How JustAnswer Works:
  • Ask an Expert
    Experts are full of valuable knowledge and are ready to help with any question. Credentials confirmed by a Fortune 500 verification firm.
  • Get a Professional Answer
    Via email, text message, or notification as you wait on our site. Ask follow up questions if you need to.
  • 100% Satisfaction Guarantee
    Rate the answer you receive.
Ask Dr. Michael Salkin Your Own Question
Dr. Michael Salkin
Dr. Michael Salkin, Veterinarian
Category: Cat
Satisfied Customers: 35469
Experience:  University of California at Davis graduate veterinarian with 45 years of experience.
Type Your Cat Question Here...
Dr. Michael Salkin is online now

My 10 year old cat has little tumours in its ears that are

This answer was rated:

My 10 year old cat has little tumours in its ears that are not causing any problems. On the advice of my vet she had a ear ablation on one side which made her very ill for several months. She is better now, but still has tumours in the remaining ear. I'm very reluctant to let them operate on the second ear especially since she is well now and obviously another ablation would make her totally deaf. The pathology from the first operation showed totally benign ceruminous cystomatosis. Have you any advice for me?
Customer: replied 1 year ago.
Have I any grounds for complaining that the first operation was unnecessary and instead a biopsy would have been more appropriate?
Customer: replied 1 year ago.
She has no bleeding or discharge and no excessive scratching. The problem was only identified on a routine consultation. You can see a few little tumours around the ear canal.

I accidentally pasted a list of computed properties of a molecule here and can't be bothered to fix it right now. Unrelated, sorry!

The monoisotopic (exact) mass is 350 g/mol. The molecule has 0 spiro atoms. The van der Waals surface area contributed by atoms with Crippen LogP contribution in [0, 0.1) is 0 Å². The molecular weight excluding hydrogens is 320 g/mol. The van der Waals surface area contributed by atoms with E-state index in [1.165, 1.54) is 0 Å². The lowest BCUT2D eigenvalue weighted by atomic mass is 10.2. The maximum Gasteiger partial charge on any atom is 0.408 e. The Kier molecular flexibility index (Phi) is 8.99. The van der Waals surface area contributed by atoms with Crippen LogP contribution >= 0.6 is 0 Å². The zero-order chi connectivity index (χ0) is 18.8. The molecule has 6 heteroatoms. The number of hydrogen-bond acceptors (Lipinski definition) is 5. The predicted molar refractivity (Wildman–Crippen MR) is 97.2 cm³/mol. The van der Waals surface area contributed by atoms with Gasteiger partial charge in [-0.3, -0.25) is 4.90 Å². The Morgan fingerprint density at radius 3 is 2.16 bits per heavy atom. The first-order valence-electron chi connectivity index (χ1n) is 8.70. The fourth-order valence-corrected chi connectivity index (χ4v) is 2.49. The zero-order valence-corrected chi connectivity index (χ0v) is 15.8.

You're speaking with Dr. Michael Salkin. Welcome to JustAnswer. I'm currently typing up my reply. Please be patient. This may take a few minutes.

I'm sorry that your question wasn't answered in a timely manner. Please see here:

These cysts need not be addressed. There are no conservative therapies but you'll read that ablation of cysts via a carbon dioxide laser is the preferred treatment method; however, surgical excision, cryotherapy, and chemical cautery have been proposed as alternate treatments. Please respond with further questions or concerns if you wish.

Customer: replied 1 year ago.
What symptoms would suggest to you that some sort of active treatment would be indicated? Is it only if she is distressed by it??

Yes, and should she become distressed, secondary infection should be considered. These cysts can proliferate to the point that they obstruct the ear canal not allowing normal drainage. Bacterial and yeast overgrowth then can arise. I suspect that's what prompted having the ablation performed. Please continue our conversation if you wish.

Dr. Michael Salkin and 3 other Cat Specialists are ready to help you
Customer: replied 1 year ago.
Thanks that's very helpful

You're quite welcome. Thank you for your kind accept. I appreciate it. You may receive an inappropriate follow-up from the site ostensibly sent by me. It wasn't and I apologize in advance should you receive it.